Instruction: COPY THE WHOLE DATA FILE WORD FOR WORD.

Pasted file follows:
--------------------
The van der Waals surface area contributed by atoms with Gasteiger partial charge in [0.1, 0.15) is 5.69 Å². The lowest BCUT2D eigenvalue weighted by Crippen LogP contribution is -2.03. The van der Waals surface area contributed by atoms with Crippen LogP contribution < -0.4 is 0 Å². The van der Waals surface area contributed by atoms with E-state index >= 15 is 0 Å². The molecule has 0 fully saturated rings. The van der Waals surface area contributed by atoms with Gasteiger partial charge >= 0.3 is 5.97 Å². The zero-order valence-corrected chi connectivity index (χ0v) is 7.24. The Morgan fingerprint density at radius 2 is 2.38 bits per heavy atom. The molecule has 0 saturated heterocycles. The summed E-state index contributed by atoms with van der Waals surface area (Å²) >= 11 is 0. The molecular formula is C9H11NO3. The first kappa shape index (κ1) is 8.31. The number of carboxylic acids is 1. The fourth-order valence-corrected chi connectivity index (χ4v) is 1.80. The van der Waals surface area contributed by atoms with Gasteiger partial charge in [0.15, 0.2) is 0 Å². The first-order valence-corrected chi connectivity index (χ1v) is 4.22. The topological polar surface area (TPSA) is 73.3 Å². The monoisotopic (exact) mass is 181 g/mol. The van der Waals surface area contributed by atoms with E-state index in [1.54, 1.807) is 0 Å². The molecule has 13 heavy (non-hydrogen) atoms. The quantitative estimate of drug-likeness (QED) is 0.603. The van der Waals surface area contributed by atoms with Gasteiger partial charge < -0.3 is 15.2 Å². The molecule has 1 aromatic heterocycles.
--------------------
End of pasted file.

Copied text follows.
The van der Waals surface area contributed by atoms with Gasteiger partial charge in [0.1, 0.15) is 5.69 Å². The lowest BCUT2D eigenvalue weighted by Crippen LogP contribution is -2.03. The van der Waals surface area contributed by atoms with Crippen LogP contribution < -0.4 is 0 Å². The van der Waals surface area contributed by atoms with E-state index >= 15 is 0 Å². The molecule has 0 fully saturated rings. The van der Waals surface area contributed by atoms with Gasteiger partial charge >= 0.3 is 5.97 Å². The zero-order valence-corrected chi connectivity index (χ0v) is 7.24. The Morgan fingerprint density at radius 2 is 2.38 bits per heavy atom. The molecule has 0 saturated heterocycles. The summed E-state index contributed by atoms with van der Waals surface area (Å²) >= 11 is 0. The molecular formula is C9H11NO3. The first kappa shape index (κ1) is 8.31. The number of carboxylic acids is 1. The fourth-order valence-corrected chi connectivity index (χ4v) is 1.80. The van der Waals surface area contributed by atoms with Gasteiger partial charge in [0.15, 0.2) is 0 Å². The first-order valence-corrected chi connectivity index (χ1v) is 4.22. The topological polar surface area (TPSA) is 73.3 Å². The monoisotopic (exact) mass is 181 g/mol. The van der Waals surface area contributed by atoms with E-state index in [1.54, 1.807) is 0 Å². The molecule has 13 heavy (non-hydrogen) atoms. The quantitative estimate of drug-likeness (QED) is 0.603. The van der Waals surface area contributed by atoms with Gasteiger partial charge < -0.3 is 15.2 Å². The molecule has 1 aromatic heterocycles.